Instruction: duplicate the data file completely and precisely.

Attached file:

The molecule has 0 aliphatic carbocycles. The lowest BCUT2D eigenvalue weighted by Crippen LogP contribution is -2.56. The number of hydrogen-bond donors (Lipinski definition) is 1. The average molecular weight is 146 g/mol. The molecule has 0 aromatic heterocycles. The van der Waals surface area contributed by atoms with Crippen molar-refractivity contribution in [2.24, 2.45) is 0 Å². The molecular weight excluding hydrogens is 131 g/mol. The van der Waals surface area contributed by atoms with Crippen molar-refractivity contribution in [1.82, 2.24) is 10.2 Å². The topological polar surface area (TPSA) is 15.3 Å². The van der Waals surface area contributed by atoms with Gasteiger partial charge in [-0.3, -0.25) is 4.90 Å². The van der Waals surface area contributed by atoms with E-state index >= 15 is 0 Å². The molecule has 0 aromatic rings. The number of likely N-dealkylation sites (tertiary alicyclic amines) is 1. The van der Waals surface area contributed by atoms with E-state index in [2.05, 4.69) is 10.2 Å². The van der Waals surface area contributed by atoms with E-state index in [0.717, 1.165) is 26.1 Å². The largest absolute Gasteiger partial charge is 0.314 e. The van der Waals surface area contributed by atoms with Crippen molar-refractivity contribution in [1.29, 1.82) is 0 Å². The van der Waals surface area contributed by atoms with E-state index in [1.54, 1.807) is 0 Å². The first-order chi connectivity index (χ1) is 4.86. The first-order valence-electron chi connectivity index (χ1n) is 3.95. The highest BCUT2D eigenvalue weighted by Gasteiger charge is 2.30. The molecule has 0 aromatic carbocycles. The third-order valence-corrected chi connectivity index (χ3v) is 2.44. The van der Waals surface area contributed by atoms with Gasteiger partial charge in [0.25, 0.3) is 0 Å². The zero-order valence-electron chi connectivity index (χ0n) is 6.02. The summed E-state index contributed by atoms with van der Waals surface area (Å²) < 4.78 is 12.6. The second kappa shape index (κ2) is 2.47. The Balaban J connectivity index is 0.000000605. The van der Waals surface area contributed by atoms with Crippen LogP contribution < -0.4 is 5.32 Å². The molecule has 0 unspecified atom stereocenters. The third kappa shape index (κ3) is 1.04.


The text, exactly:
The molecule has 0 aliphatic carbocycles. The lowest BCUT2D eigenvalue weighted by Crippen LogP contribution is -2.56. The number of hydrogen-bond donors (Lipinski definition) is 1. The average molecular weight is 146 g/mol. The molecule has 0 aromatic heterocycles. The van der Waals surface area contributed by atoms with Crippen molar-refractivity contribution in [2.24, 2.45) is 0 Å². The molecular weight excluding hydrogens is 131 g/mol. The van der Waals surface area contributed by atoms with Crippen molar-refractivity contribution in [1.82, 2.24) is 10.2 Å². The topological polar surface area (TPSA) is 15.3 Å². The van der Waals surface area contributed by atoms with Gasteiger partial charge in [-0.3, -0.25) is 4.90 Å². The van der Waals surface area contributed by atoms with E-state index >= 15 is 0 Å². The molecule has 0 aromatic rings. The number of likely N-dealkylation sites (tertiary alicyclic amines) is 1. The van der Waals surface area contributed by atoms with E-state index in [2.05, 4.69) is 10.2 Å². The van der Waals surface area contributed by atoms with E-state index in [0.717, 1.165) is 26.1 Å². The largest absolute Gasteiger partial charge is 0.314 e. The van der Waals surface area contributed by atoms with Crippen molar-refractivity contribution in [1.29, 1.82) is 0 Å². The van der Waals surface area contributed by atoms with E-state index in [1.54, 1.807) is 0 Å². The first-order chi connectivity index (χ1) is 4.86. The first-order valence-electron chi connectivity index (χ1n) is 3.95. The highest BCUT2D eigenvalue weighted by Gasteiger charge is 2.30. The molecule has 0 aromatic carbocycles. The third-order valence-corrected chi connectivity index (χ3v) is 2.44. The van der Waals surface area contributed by atoms with Gasteiger partial charge in [0.25, 0.3) is 0 Å². The zero-order valence-electron chi connectivity index (χ0n) is 6.02. The summed E-state index contributed by atoms with van der Waals surface area (Å²) < 4.78 is 12.6. The second kappa shape index (κ2) is 2.47. The Balaban J connectivity index is 0.000000605. The van der Waals surface area contributed by atoms with Crippen LogP contribution < -0.4 is 5.32 Å². The molecule has 0 unspecified atom stereocenters. The third kappa shape index (κ3) is 1.04.